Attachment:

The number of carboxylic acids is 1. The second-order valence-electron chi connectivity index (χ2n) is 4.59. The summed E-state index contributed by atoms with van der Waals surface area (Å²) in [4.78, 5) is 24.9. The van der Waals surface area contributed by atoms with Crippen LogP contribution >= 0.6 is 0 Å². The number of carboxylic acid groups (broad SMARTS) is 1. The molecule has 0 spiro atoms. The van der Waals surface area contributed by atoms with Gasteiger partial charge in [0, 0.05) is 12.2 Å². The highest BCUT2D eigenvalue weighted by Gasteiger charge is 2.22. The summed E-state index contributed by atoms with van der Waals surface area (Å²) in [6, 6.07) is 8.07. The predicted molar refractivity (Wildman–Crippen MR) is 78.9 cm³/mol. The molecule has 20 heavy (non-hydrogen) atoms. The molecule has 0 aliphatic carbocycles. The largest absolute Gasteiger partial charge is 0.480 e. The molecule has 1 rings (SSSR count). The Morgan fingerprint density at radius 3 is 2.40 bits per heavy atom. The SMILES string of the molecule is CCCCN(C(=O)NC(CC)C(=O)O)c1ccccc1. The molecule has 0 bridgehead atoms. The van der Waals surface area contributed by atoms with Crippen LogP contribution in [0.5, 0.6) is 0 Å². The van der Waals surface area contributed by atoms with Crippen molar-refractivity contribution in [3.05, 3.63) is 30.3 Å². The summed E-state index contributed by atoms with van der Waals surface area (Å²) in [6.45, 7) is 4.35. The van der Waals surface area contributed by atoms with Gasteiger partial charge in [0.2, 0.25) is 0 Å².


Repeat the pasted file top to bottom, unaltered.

The number of carboxylic acids is 1. The second-order valence-electron chi connectivity index (χ2n) is 4.59. The summed E-state index contributed by atoms with van der Waals surface area (Å²) in [4.78, 5) is 24.9. The van der Waals surface area contributed by atoms with Crippen LogP contribution >= 0.6 is 0 Å². The number of carboxylic acid groups (broad SMARTS) is 1. The molecule has 0 spiro atoms. The van der Waals surface area contributed by atoms with Gasteiger partial charge in [0, 0.05) is 12.2 Å². The highest BCUT2D eigenvalue weighted by Gasteiger charge is 2.22. The summed E-state index contributed by atoms with van der Waals surface area (Å²) in [6, 6.07) is 8.07. The predicted molar refractivity (Wildman–Crippen MR) is 78.9 cm³/mol. The molecule has 20 heavy (non-hydrogen) atoms. The molecule has 0 aliphatic carbocycles. The largest absolute Gasteiger partial charge is 0.480 e. The molecule has 1 rings (SSSR count). The Morgan fingerprint density at radius 3 is 2.40 bits per heavy atom. The SMILES string of the molecule is CCCCN(C(=O)NC(CC)C(=O)O)c1ccccc1. The molecule has 0 bridgehead atoms. The van der Waals surface area contributed by atoms with Crippen LogP contribution in [0.5, 0.6) is 0 Å². The van der Waals surface area contributed by atoms with Crippen molar-refractivity contribution in [3.05, 3.63) is 30.3 Å². The summed E-state index contributed by atoms with van der Waals surface area (Å²) in [6.45, 7) is 4.35. The van der Waals surface area contributed by atoms with Gasteiger partial charge in [0.2, 0.25) is 0 Å².